But it's not just a film, and judging it as any old musical is like judging the Statue of Liberty as sculpture. It's an astonishing spectacle from a red and green parallel universe. It's the artistic pinnacle of two-strip Technicolor, and jawdroppingly beautiful at times. There's just nothing like it as a display of the ability to create extravagantly two-toned imagery on film... or so I thought until Jacques Cartier's savage dance (in blackface, indeed, black body) that begins the Rhapsody in Blue segment, and then it hit me: it's Fantasia. Walt was plainly inspired by the way the different segments are introduced on the bandstand, by the colorful lighting, by the intention to make pictures in many styles to music, like they'd never been made before. (The irony of Walt drawing inspiration from a film starring the stolen character Oswald is noted; Oswald's appearance here was, incidentally, the first two-strip Technicolor cartoon, and I don't have to tell you who made the first three-strip one.)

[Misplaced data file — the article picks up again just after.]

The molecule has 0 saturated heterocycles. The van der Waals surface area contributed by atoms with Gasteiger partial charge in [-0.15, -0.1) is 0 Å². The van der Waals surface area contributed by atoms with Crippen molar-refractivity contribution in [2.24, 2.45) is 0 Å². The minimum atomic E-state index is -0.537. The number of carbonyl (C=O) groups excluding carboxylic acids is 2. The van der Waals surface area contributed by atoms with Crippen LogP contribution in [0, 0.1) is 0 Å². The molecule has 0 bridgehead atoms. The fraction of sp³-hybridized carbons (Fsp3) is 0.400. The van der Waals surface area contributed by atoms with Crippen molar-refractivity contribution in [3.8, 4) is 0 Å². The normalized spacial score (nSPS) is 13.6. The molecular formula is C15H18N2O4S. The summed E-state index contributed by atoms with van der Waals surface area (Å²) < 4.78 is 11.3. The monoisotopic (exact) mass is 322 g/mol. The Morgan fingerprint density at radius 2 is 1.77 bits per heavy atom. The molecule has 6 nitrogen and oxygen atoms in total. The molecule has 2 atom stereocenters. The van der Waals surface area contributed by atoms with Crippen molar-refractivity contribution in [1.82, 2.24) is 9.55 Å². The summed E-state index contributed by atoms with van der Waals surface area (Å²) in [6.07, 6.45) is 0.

Anyway, you don't judge Fantasia like a normal movie—sometimes it's great art, sometimes it's dazzling kitsch, sometimes it's hard to tell which—and really, King of Jazz transcends normal expectations in the same way, offering a variety of entertainments—Rhapsody in Blue is an art deco masterpiece, Happy Feet is a great chorus line dance number (featuring the dancers who would soon take the name Rockettes), Ragamuffin Romeo is an eye popping and risqué novelty dance act, Bridal Veil is a weirdly morbid but exquisitely designed celebration of wedding days that has the slow-moving epic scale we associate with Ziegfeld, and the final number, Melting Pot, is truly vast in scale (as well as, sadly, neglecting to mention African Americans in its haste to credit Dutch and Scottish immigrants with inspiring jazz).